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Director Ben Wheatley used ‘Minecraft’ to map out action scenes for ‘Free Fire’

ben wheatley minecraft free fire
Director Ben Wheatley, the man behind the disturbing psychological thriller Kill List and last year’s J.G. Ballard adaptation High-Rise, takes aim at the action genre with his new movie Free Fire. The film centers around a massive gunfight that follows an arms deal gone awry, and Wheatley used Minecraft to help orchestrate the chaos.

Plotting out an action sequence that lasts over an hour is no small feat, and requires plenty of forethought. Wheatley and his team made storyboards, drew up blueprints, and even made a physical model of the warehouse, according to a report from Wired. They also re-created the space in Minecraft, so they could get a feel for its dimensions in-game.

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Being that Free Fire is a film about a drawn-out gunfight, it was imperative that Wheatley could make sure the action would seem credible ahead of time. To that end, he used the version of the warehouse built in Minecraft to check up on things like the line of sight of various combatants, and how much scenery would be required on-set to give his characters enough cover to work with.

Every block in Minecraft is roughly one cubic meter in size, which made it relatively easy for the crew to translate what was constructed in the game to the real world. While there are always going to be some inconsistencies because of things like the height of the player character, and the game’s intentionally simple building mechanics, the game provided a good basis to work from.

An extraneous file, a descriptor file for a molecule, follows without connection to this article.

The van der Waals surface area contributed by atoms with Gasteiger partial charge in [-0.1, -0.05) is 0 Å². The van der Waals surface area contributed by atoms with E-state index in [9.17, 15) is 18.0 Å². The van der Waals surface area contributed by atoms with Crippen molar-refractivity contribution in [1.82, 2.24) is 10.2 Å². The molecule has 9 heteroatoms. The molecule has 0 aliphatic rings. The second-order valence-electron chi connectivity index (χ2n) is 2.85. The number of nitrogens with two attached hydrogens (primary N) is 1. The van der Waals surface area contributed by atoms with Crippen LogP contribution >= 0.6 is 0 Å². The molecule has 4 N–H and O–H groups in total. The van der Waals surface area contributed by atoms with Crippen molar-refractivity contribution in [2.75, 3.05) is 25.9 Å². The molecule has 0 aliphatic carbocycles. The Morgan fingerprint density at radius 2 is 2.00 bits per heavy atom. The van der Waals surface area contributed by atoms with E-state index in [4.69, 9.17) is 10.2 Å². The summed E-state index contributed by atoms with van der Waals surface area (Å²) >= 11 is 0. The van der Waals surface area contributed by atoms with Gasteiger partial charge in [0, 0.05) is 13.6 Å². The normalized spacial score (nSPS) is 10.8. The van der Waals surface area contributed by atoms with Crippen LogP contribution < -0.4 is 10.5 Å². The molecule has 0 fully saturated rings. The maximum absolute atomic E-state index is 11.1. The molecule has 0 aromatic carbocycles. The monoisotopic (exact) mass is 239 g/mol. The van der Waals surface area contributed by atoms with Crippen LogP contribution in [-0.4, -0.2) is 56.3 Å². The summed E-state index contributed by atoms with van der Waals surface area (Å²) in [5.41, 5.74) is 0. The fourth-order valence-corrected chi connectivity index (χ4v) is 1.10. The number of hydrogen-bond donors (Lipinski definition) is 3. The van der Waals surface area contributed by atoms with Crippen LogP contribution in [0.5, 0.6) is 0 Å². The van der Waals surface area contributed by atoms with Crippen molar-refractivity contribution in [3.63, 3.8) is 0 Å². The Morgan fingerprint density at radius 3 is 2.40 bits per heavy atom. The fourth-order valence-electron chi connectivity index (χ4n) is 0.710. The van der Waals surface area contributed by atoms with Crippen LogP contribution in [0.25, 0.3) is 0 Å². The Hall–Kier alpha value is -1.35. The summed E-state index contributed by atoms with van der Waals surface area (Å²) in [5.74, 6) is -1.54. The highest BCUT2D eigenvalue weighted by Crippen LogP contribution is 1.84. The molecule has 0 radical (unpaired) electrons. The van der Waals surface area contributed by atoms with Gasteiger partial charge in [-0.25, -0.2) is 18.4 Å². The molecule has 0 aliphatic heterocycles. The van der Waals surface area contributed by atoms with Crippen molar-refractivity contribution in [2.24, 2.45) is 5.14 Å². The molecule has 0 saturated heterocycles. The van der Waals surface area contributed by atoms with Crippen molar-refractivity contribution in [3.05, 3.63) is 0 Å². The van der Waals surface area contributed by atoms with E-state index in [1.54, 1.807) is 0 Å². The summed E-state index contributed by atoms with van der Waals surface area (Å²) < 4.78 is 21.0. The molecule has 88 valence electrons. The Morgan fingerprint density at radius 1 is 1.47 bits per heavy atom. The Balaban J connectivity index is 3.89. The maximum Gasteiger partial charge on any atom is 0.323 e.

Of course, the green grass and wild pigs that populate Minecraft wouldn’t be completely appropriate for the purposes of designing a set where hardened gangsters would be riddling each other with bullets. Wheatley employed a non-standard texture pack inspired by Blade Runner in order to give his virtual warehouse a more appropriate look and feel. A texture pack is a collection of files used to change the in-game textures of blocks, items, mobs, and more.

Minecraft has obviously been a huge commercial success since it launched in 2009, but its greater cultural relevance comes from the fact that it’s one of the few titles that can truly claim to be an open-ended sandbox. The game is as useful on a movie set as it is in the classroom, and that’s pretty incredible for something that started out as an indie project.

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